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The Mt. Everest Passage

Devotions

For nearly 60 years, Haddon Robinson taught thousands of seminary students how to preach. His textbook on homiletics sold more than 300,000 copies in many languages. Recently, he went to be with the Lord, but his legacy on evangelical homiletics continues. Before he passed, Robinson chose to have Isaiah 53 read at his memorial service. He called it “The Mt. Everest Passage of the Bible.”

In his sermon on today’s passage, Robinson notes that we see the “other- side” of God. Throughout the Old Testament, God expresses His power, might, strength, and dominance. In this passage, however, we see the other side of God, portrayed here as meek, humble, and a silent sheep being led to the slaughter. This is what Robinson means by the “other-side” of God. The ruler and commander of the universe is portrayed as a suffering servant.

At first glance, you were probably able to pick out several verses that are fulfilled by the life and death of Jesus. However, the entire chapter summarizes Jesus’ life, death, and reaction caused by His suffering: From the initial prophecy in verse 2 of growing up as a tender root in the midst of a hostile environment (Roman rule and reign) to the final verse describing the suffering servant as bearing the sin of many and making intercession for the transgressors (v. 12). Even details of His suffering and burial are predicted here (vv. 8–9). Jesus Christ fulfills all the prophesies in our passage.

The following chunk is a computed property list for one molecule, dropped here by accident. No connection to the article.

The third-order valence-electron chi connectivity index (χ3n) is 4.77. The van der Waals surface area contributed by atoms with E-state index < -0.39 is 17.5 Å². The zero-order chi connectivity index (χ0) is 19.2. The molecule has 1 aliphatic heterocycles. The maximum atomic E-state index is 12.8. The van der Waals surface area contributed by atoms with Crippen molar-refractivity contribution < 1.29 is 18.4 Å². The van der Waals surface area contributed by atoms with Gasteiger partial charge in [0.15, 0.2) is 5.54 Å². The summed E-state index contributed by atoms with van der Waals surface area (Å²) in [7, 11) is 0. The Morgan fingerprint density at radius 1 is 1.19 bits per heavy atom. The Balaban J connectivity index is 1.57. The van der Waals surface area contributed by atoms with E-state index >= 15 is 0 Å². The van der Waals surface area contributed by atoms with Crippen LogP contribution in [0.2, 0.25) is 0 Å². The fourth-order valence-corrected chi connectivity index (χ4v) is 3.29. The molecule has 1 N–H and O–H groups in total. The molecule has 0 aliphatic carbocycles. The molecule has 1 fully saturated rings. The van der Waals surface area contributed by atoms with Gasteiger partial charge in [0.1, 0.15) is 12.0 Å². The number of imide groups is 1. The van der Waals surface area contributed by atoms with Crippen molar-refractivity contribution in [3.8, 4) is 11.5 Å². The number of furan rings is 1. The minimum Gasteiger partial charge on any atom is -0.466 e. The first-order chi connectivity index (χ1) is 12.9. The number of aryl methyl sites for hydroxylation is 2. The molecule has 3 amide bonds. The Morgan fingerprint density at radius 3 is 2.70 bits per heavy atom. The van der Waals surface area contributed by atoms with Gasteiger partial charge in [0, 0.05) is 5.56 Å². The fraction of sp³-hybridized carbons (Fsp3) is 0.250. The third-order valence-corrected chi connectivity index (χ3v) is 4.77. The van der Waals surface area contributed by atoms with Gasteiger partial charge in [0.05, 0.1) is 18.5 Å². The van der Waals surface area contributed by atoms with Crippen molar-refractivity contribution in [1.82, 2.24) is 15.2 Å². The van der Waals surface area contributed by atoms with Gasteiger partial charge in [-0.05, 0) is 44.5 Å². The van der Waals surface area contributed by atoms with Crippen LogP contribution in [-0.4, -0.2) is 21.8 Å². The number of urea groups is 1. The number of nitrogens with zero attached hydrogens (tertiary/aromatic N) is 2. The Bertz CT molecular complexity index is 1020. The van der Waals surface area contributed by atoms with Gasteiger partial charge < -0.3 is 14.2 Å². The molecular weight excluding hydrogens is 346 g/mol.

The prophet Isaiah wrote these words some 700 years before the birth of Jesus! Here we read about Jesus, whose life was “an offering for sin” (v. 1). Isaiah gives us a behind-the- scenes look at what the God of the Universe would endure through His life and death. He enables us to see the “other-side” of God.

>> Reread today’s passage and meditate on the sacrifice Christ made on your behalf. Ask God to allow the Spirit to speak to you through the Word.

Pray with Us

Moody’s undergraduate and seminary students arrive at the Chicago campus today, some for the very first time. As they unpack boxes and open suitcases, pray that God will also open their hearts and minds for what He’ll teach them this semester.

BY Chris Rappazini

Chris Rappazini is the associate professor and program head of the BA and MA in Pastoral Studies at Moody Bible Institute and Moody Theological Seminary. He is the vice president of the Evangelical Homiletics Society and previously served as the associate minister of preaching and teaching at Southside Christian Church in Spokane, Washington. While currently on sabbatical from teaching at Moody, Chris and his wife, Ashley, and their three children reside in Texas.

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